This lawsuit alleges that certain year Ford Explorers, Mercury Mountaineers and Lincoln Aviators contain a common defect that causes a body panel on the rear tailgate to sustain a vertical crack in the vicinity of the Ford, Lincoln or Mercury proprietary emblem.
In this case, 30 distinct plaintiffs hailing from 25 states are claiming that their Ford vehicles are characterized by a specific defect that results in cracking of the tailgate and the need for expensive repairs. By failing to provide warranty coverage for the necessary repairs, it is alleged that Ford's conduct has constituted violations of the Magnusson-Moss Federal Warranty Act and various state consumer protection statutes, breaches of common law warranties and unjust enrichment at the expense of owners and lessees.
Tailgates are essential components of the Ford Explorers, Lincoln Aviators and Mercury Mountaineers that are at the center of this lawsuit. Cracks in these rear doors present serious risks that include the shattering of the glass they contain, separation and dislocation of logo appliques while the vehicle is in motion and subsequent injury to owners or passersby.
The complaint argues that Ford was fully aware of the ongoing problem of cracked tailgates as far back as the early part of 2002. Thousands of complaints were submitted to Ford about the issue, but no recall or other remedy was forthcoming from the automaker. Ford's knowledge of the defect was evidenced by its issuance of internal “Technical Service Bulletins” to dealership service departments. These bulletins are not recalls and do not obligate the dealership to make complimentary repairs to address problems contained therein. Multiple bulletins were issued with regard to tailgate cracking.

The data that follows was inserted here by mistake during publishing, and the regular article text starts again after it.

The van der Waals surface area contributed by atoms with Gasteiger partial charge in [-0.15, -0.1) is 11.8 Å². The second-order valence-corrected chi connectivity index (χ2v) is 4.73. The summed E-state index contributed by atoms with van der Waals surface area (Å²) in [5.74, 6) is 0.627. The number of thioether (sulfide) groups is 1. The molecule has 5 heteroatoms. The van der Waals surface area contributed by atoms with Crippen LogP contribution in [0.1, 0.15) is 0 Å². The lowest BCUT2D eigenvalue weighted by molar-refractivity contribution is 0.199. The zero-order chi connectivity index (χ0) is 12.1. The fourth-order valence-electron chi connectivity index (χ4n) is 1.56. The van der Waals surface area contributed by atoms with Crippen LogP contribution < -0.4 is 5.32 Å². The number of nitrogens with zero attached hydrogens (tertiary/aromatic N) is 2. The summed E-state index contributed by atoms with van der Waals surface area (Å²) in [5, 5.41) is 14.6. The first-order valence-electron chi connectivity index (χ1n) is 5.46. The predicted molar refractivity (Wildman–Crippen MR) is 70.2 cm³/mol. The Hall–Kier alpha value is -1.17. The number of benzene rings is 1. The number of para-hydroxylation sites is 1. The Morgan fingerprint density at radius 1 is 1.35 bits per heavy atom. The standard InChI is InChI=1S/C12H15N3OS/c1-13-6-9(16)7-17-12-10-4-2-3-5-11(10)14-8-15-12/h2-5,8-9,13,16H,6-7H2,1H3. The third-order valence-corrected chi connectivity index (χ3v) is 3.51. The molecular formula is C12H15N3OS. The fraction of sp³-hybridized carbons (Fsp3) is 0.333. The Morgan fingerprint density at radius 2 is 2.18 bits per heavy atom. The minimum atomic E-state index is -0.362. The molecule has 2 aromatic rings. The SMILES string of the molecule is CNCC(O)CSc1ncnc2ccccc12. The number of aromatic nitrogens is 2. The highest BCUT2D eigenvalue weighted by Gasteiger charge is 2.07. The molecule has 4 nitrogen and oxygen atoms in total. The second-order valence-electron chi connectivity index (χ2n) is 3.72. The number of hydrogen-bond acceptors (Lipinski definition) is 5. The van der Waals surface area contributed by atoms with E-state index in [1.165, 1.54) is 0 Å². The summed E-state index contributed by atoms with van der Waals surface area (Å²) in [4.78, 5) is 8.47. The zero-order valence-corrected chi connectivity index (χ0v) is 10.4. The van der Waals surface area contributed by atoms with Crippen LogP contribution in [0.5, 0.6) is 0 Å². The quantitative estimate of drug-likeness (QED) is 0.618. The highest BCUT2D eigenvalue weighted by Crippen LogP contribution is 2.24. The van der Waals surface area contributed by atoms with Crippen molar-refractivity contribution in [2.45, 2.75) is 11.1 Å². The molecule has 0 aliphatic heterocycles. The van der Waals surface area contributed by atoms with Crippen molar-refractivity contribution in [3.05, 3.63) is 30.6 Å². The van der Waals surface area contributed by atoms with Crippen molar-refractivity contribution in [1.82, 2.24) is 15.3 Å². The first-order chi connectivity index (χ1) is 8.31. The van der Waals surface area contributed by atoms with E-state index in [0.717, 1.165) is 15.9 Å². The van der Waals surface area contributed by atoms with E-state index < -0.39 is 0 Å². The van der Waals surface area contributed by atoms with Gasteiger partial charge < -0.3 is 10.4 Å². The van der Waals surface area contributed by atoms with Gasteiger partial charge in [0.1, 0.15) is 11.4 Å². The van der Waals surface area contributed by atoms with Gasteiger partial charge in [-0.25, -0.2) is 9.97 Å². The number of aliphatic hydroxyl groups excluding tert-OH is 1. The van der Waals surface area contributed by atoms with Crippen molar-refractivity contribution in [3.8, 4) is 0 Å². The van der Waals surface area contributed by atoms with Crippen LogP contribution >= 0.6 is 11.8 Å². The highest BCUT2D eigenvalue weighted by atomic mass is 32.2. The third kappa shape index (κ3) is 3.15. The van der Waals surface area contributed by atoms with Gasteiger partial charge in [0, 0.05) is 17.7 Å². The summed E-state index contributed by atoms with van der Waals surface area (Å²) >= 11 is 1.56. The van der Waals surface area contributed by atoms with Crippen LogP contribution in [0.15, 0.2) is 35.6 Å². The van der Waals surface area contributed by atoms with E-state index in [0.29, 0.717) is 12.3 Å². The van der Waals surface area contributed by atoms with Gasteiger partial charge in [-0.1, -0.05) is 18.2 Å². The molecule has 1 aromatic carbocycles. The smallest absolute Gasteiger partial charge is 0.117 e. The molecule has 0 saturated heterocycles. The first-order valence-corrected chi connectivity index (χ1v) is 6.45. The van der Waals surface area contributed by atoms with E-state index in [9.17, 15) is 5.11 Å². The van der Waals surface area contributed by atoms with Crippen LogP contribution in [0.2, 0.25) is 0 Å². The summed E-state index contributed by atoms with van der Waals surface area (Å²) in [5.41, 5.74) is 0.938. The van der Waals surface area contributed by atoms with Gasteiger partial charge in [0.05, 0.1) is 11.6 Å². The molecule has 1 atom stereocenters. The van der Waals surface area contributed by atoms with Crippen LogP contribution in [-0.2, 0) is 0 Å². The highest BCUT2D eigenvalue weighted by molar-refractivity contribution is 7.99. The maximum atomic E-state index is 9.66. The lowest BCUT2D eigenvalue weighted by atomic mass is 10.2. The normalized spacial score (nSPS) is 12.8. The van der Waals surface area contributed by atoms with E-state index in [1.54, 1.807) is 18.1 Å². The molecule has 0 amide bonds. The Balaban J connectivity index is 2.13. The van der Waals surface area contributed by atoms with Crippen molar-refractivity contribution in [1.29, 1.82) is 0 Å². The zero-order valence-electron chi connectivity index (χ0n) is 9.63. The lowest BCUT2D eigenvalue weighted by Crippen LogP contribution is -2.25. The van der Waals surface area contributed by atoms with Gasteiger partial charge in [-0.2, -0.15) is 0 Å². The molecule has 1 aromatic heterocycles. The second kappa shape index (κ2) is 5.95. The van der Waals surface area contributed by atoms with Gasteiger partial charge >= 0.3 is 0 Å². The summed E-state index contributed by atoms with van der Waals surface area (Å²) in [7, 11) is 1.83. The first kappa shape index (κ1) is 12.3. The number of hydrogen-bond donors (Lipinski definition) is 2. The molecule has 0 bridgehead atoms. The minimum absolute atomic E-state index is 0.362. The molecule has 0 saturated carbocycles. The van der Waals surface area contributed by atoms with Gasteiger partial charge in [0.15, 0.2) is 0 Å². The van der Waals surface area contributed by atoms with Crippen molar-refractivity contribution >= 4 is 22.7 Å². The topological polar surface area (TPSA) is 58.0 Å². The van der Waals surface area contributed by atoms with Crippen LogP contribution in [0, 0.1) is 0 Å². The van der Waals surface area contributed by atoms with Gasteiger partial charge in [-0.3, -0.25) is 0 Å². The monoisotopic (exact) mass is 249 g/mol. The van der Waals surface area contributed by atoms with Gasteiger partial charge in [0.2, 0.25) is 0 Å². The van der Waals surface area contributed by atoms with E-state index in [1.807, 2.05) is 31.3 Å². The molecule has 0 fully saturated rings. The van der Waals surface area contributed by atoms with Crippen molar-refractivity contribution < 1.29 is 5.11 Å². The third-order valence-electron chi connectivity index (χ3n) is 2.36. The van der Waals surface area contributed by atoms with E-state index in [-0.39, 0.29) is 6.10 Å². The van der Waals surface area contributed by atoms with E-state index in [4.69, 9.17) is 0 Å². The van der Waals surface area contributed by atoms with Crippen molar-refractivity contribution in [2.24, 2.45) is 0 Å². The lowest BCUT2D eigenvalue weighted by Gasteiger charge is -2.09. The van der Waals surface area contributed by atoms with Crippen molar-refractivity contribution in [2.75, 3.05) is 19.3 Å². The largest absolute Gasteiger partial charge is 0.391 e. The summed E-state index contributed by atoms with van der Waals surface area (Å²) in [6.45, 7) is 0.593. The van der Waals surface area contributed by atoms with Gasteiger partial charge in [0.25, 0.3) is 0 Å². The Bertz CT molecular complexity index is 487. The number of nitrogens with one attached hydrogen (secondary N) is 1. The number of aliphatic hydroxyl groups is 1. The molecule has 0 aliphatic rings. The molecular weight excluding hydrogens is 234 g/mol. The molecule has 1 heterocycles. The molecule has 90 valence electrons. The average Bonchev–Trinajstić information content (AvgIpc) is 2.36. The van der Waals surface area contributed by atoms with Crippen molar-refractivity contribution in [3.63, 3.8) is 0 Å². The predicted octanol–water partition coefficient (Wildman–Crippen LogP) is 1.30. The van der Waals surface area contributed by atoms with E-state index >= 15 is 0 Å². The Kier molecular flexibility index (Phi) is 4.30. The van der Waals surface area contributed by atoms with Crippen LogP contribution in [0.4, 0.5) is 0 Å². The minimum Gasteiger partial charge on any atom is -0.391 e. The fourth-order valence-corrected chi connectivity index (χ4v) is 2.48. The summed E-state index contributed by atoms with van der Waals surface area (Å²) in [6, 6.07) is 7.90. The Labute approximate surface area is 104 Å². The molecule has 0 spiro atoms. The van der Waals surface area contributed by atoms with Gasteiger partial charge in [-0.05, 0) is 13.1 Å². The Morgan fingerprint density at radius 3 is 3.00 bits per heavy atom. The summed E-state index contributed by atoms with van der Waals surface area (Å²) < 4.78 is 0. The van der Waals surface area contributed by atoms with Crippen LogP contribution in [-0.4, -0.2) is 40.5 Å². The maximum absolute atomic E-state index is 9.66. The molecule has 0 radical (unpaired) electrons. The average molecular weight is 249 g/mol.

Plaintiffs in this case presented their cracked tailgates to Ford dealers for warranty repairs only to have their claims denied. The out-of-pocket repair costs typically fell in the range of $300-$800 per instance, with some owners experiencing multiple cracking events. Ford continued to decline warranty work on this issue, insisting that the cracking was due to external occurrences and not a design or manufacturing defect.
The lawsuit argues that the Ford tailgates at issue were fabricated from faulty materials and were subjected to deficient assembly methods. Thus, the tailgates were defective from the start, causing the plaintiffs to sustain economic losses in the form of their out-of-pocket repair costs and the consequential decline in value of their vehicles.
The parties appear to have fully briefed the class certification motion. We will recheck the status of the case in November, 2015.